A viral video has sparked a combination of laughter and outrage amongst black women. While some viewers of the YouTube video "Sh*t Black Girls Say" find it hilarious, others are offended by its portrayal of African American females.
The video, featuring comedian Billy Sorrells, was posted less than two weeks ago and already has over 1.3 million viewers. Sorrells said he had no idea the video would be so successful or cause any controversy.
"We were just trying to amuse ourselves," he told the Daily News. "We didn't expect it to be viral."
But director Elijah Griffin said although he had no intention of offending anyone, it is a sign of the video's success.
"When your work is provocative it will offend others. We don't mean any harm," he told the news outlet. "It's not a social commentary on how real life is."
The video, which portrays Sorrells dressed in drag listing "popular" black female sayings, is a spoof of the original "Sh*t Girls Say," which has over 7 million views and has spawned other spinoffs like "Sh*t Black Gays Say" and "Sh*t Asian Girls Say." Some of its highlights, and potentially offensive aspects, are Griffin's character Peaches' line "pack your Playstation and get out," and patting an itchy weave.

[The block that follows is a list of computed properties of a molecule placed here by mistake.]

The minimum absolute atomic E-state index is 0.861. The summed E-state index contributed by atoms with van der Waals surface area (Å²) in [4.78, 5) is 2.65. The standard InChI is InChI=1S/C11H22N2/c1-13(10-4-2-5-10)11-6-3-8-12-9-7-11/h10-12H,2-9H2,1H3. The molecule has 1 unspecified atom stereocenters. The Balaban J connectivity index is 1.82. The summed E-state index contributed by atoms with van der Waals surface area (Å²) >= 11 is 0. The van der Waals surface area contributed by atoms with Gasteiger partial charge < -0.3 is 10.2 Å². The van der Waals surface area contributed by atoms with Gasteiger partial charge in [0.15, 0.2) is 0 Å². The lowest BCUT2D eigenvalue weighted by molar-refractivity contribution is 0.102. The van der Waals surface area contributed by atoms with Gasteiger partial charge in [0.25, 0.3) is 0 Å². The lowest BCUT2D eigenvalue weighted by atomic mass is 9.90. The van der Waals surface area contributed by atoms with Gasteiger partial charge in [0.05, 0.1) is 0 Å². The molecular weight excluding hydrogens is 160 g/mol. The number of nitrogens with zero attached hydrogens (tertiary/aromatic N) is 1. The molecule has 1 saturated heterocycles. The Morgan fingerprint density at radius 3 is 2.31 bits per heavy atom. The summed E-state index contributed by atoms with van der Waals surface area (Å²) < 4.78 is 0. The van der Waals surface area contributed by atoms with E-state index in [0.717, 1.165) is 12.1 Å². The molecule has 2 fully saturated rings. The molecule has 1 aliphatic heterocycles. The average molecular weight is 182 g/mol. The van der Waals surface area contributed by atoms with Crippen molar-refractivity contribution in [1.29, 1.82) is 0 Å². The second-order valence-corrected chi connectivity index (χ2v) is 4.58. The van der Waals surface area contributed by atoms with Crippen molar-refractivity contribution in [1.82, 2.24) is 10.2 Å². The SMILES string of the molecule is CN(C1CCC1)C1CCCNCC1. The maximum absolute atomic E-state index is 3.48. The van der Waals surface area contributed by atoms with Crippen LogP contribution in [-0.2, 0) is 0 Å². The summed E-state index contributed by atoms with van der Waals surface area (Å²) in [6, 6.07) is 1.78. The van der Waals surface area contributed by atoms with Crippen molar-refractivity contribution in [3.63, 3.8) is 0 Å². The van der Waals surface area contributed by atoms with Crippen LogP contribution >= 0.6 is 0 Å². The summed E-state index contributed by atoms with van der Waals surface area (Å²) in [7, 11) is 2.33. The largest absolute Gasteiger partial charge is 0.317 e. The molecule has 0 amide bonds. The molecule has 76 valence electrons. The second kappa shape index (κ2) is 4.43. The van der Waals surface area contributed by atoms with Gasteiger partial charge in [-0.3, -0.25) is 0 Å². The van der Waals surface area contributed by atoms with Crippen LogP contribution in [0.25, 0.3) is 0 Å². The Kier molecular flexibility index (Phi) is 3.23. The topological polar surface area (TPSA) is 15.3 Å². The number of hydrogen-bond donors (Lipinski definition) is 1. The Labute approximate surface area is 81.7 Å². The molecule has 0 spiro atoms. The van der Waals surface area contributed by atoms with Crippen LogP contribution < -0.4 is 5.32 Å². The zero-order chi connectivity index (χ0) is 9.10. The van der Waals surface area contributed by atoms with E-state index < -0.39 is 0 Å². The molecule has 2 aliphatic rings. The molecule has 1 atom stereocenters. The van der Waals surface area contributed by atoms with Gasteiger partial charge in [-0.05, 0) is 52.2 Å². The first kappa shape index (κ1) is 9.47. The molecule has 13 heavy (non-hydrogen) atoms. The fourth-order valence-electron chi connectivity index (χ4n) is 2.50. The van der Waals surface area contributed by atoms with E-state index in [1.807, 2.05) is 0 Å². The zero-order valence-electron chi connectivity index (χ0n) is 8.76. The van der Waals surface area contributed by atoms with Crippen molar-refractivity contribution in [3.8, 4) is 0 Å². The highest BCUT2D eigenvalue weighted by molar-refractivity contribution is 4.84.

"While those images are funny to those of us who are well-educated, some young people don't know how to filter the message," Benita Miller, founder of The Brooklyn Young Mothers' Collective, told the Daily News.
But other women said the exact opposite.
"As a board-certified black woman, I am just going to go ahead and say I think Billy Sorells' "Shit Black Girls Say" is funny," Jezebel writer Dodai Stewart said. "Both 'duh-lete' and 'it is so hot in here' are in my repertoire. I have not yet had the good fortune to say, 'pack your PlayStation and get out,' but maybe someday!"
Despite the mixed reactions, Griffin stands by the video's comedic intent.
"To all those people offended out there--it is a simple joke," he told the Daily News. "It's made for people who are easy going."
HuffPost Black Voices sends a daily dose of the best and most important news about black life, culture and excellence straight to your inbox. Learn more